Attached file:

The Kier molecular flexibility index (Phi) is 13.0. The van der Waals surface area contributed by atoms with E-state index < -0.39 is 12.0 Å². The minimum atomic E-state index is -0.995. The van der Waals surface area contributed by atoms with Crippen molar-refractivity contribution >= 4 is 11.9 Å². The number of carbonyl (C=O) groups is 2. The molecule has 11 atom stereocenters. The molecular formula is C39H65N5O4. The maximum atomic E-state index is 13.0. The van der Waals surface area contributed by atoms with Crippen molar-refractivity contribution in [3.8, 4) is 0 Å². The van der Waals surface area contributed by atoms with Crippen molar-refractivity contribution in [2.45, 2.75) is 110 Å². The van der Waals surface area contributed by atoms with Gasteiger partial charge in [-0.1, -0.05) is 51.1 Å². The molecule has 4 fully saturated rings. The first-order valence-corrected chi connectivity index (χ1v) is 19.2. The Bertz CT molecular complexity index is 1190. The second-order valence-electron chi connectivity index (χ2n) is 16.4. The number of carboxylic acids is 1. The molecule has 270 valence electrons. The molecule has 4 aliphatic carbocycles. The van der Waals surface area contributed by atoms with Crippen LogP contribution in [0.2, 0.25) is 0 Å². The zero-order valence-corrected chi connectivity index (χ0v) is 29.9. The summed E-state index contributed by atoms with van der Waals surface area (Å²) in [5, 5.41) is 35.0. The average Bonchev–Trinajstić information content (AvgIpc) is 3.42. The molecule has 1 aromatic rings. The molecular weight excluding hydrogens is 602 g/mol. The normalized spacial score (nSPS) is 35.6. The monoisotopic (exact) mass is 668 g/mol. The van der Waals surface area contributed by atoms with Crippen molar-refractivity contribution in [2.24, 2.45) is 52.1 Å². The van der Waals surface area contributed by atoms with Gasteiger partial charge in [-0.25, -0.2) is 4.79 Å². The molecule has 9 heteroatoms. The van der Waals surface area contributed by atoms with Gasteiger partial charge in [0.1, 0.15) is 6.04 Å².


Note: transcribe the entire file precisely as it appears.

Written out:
The Kier molecular flexibility index (Phi) is 13.0. The van der Waals surface area contributed by atoms with E-state index < -0.39 is 12.0 Å². The minimum atomic E-state index is -0.995. The van der Waals surface area contributed by atoms with Crippen molar-refractivity contribution >= 4 is 11.9 Å². The number of carbonyl (C=O) groups is 2. The molecule has 11 atom stereocenters. The molecular formula is C39H65N5O4. The maximum atomic E-state index is 13.0. The van der Waals surface area contributed by atoms with Crippen molar-refractivity contribution in [3.8, 4) is 0 Å². The van der Waals surface area contributed by atoms with Crippen molar-refractivity contribution in [2.45, 2.75) is 110 Å². The van der Waals surface area contributed by atoms with Gasteiger partial charge in [-0.1, -0.05) is 51.1 Å². The molecule has 4 fully saturated rings. The first-order valence-corrected chi connectivity index (χ1v) is 19.2. The Bertz CT molecular complexity index is 1190. The second-order valence-electron chi connectivity index (χ2n) is 16.4. The number of carboxylic acids is 1. The molecule has 270 valence electrons. The molecule has 4 aliphatic carbocycles. The van der Waals surface area contributed by atoms with Crippen LogP contribution in [0.2, 0.25) is 0 Å². The zero-order valence-corrected chi connectivity index (χ0v) is 29.9. The summed E-state index contributed by atoms with van der Waals surface area (Å²) in [5, 5.41) is 35.0. The average Bonchev–Trinajstić information content (AvgIpc) is 3.42. The molecule has 1 aromatic rings. The molecular weight excluding hydrogens is 602 g/mol. The normalized spacial score (nSPS) is 35.6. The monoisotopic (exact) mass is 668 g/mol. The van der Waals surface area contributed by atoms with Crippen molar-refractivity contribution in [2.24, 2.45) is 52.1 Å². The van der Waals surface area contributed by atoms with Gasteiger partial charge in [-0.25, -0.2) is 4.79 Å². The molecule has 9 heteroatoms. The van der Waals surface area contributed by atoms with Gasteiger partial charge in [0.1, 0.15) is 6.04 Å².